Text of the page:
>>>¶7 The sciences of the mind do give us good reasons to think that our minds are made of matter. But to conclude that consciousness or free will is thereby an illusion is too quick. It is like inferring from discoveries in organic chemistry that life is an illusion just because living organisms are made up of non-living stuff. ...<<<
Sheesh! Another example of an absurd analogy. First off, it is people like Dennett who claim that consciousness is an illusion, not neuroscientists like Harris. The analogy used is actually a good one for discrediting Dennett’s claims about consciousness and the self being illusions (although I especially like yours about the magician and his imaginary audience). But it has absolutely nothing to do with Free Will because Free Will (as the vast majority of the population defines it) is simply logically incoherent; organic chemistry and it’s ability to produce life, minds, and consciousness is not.
>>>¶8 Our brains are the most complexly organized things in the known universe, just the sort of thing that could eventually make sense of why each of us is unique, why we are conscious creatures and why humans have abilities to comprehend, converse, and create that go well beyond the precursors of these abilities in other animals. ...<<<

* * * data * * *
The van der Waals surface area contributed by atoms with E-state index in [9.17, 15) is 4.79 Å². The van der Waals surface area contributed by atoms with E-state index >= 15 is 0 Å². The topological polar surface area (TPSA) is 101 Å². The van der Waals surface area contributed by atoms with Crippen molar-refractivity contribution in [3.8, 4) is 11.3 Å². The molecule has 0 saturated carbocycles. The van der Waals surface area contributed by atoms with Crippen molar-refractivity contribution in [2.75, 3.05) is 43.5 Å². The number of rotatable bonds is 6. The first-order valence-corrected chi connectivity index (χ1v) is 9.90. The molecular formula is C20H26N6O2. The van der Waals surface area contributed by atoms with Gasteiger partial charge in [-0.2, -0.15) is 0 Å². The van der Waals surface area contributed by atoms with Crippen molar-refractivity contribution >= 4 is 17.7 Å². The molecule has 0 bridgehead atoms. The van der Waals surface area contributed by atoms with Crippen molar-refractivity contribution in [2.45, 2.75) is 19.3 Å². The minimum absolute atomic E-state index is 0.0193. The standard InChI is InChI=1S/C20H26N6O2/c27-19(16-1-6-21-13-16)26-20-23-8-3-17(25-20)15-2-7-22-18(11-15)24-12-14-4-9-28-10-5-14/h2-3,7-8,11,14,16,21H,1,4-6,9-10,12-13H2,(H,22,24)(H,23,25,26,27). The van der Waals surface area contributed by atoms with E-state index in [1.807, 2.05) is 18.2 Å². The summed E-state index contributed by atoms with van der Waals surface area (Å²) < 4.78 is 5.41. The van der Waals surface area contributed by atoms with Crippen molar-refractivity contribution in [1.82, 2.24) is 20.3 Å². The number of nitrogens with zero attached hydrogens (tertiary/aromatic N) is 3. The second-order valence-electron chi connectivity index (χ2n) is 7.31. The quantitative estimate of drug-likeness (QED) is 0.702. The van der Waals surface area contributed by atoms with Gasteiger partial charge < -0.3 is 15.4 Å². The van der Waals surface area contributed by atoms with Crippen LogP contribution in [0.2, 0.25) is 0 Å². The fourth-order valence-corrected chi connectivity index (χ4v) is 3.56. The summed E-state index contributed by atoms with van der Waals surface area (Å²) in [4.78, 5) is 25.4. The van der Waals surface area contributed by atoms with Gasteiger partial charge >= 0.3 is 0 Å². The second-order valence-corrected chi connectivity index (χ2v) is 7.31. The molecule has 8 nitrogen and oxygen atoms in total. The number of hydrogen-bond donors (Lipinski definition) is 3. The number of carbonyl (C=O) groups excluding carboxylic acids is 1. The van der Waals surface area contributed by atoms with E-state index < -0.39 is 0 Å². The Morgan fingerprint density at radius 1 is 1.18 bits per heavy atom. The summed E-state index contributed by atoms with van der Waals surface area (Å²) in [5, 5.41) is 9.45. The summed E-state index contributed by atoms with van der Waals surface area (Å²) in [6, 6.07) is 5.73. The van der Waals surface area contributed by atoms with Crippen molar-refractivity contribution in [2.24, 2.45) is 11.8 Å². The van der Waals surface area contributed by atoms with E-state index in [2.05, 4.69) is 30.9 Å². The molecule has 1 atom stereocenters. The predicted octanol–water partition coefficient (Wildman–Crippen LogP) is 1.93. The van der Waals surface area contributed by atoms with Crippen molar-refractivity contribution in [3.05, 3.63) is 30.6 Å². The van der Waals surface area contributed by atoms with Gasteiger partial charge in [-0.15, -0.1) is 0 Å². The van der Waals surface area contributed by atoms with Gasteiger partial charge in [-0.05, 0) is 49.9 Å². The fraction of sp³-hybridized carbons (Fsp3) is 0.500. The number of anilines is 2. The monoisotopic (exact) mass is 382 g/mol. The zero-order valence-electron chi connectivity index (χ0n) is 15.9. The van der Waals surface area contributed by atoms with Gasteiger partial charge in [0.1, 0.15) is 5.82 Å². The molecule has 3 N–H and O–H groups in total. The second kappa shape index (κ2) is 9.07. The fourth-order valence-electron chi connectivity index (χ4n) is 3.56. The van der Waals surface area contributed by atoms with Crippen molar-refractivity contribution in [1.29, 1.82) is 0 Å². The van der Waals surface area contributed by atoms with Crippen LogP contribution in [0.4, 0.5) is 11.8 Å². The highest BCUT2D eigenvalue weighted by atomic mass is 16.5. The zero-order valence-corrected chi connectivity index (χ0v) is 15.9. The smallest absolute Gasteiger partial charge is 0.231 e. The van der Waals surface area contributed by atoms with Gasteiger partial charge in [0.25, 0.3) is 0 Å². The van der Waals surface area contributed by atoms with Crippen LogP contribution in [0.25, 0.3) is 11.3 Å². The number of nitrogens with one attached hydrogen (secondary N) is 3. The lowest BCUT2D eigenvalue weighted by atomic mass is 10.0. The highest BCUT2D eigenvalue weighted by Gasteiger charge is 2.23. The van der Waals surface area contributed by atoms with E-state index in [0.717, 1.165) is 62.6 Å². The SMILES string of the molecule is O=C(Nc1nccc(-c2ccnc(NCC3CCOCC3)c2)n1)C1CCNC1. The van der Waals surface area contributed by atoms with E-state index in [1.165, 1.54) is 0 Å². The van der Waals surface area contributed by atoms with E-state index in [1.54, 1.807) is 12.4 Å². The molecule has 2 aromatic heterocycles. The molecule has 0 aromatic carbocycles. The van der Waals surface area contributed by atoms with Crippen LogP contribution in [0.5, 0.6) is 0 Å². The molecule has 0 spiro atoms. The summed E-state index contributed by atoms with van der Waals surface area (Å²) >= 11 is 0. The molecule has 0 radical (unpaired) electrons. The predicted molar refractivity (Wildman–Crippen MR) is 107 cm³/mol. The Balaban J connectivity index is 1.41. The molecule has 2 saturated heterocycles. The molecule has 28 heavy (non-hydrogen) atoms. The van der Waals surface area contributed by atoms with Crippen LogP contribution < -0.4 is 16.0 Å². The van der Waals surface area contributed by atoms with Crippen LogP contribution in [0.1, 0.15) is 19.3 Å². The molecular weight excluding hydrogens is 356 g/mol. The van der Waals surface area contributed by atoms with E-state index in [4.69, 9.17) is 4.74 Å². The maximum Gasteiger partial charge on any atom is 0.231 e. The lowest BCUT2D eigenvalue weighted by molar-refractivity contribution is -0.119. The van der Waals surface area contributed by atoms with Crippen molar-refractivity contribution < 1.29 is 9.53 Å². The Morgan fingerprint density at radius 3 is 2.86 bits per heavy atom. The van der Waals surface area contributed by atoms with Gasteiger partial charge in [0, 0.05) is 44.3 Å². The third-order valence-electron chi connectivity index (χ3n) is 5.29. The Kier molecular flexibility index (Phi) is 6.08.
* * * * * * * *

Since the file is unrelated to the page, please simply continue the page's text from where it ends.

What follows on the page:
>>>¶9 ... understand free will as a set of capacities for imagining future courses of action, deliberating about one’s reasons for choosing them, planning one’s actions in light of this deliberation and controlling actions in the face of competing desires. ...<<<
In other words, let’s redefine Free Will as free will, as in “acted of her own free will”—a special use of the term that has a quite different meaning than the deep philosophical concept of Free Will. I think I’ll start calling the compatibilists the redefiners.
>>>¶10 These capacities for conscious deliberation, rational thinking and self-control are not magical abilities. They need not belong to immaterial souls outside the realm of scientific understanding ...<<<
>>>¶15 However, the existing evidence does not support the conclusion that free will is an illusion. First of all, it does not show that a decision has been made before people are aware of having made it. It simply finds discernible patterns of neural activity that precede decisions. If we assume that conscious decisions have neural correlates, then we should expect to find early signs of those correlates “ramping up” to the moment of consciousness. ...<<<
Irrelevant. The findings of neuroscience are not main reason we should abandon the concept of Free Will. We should abandon it because it is logically incoherent.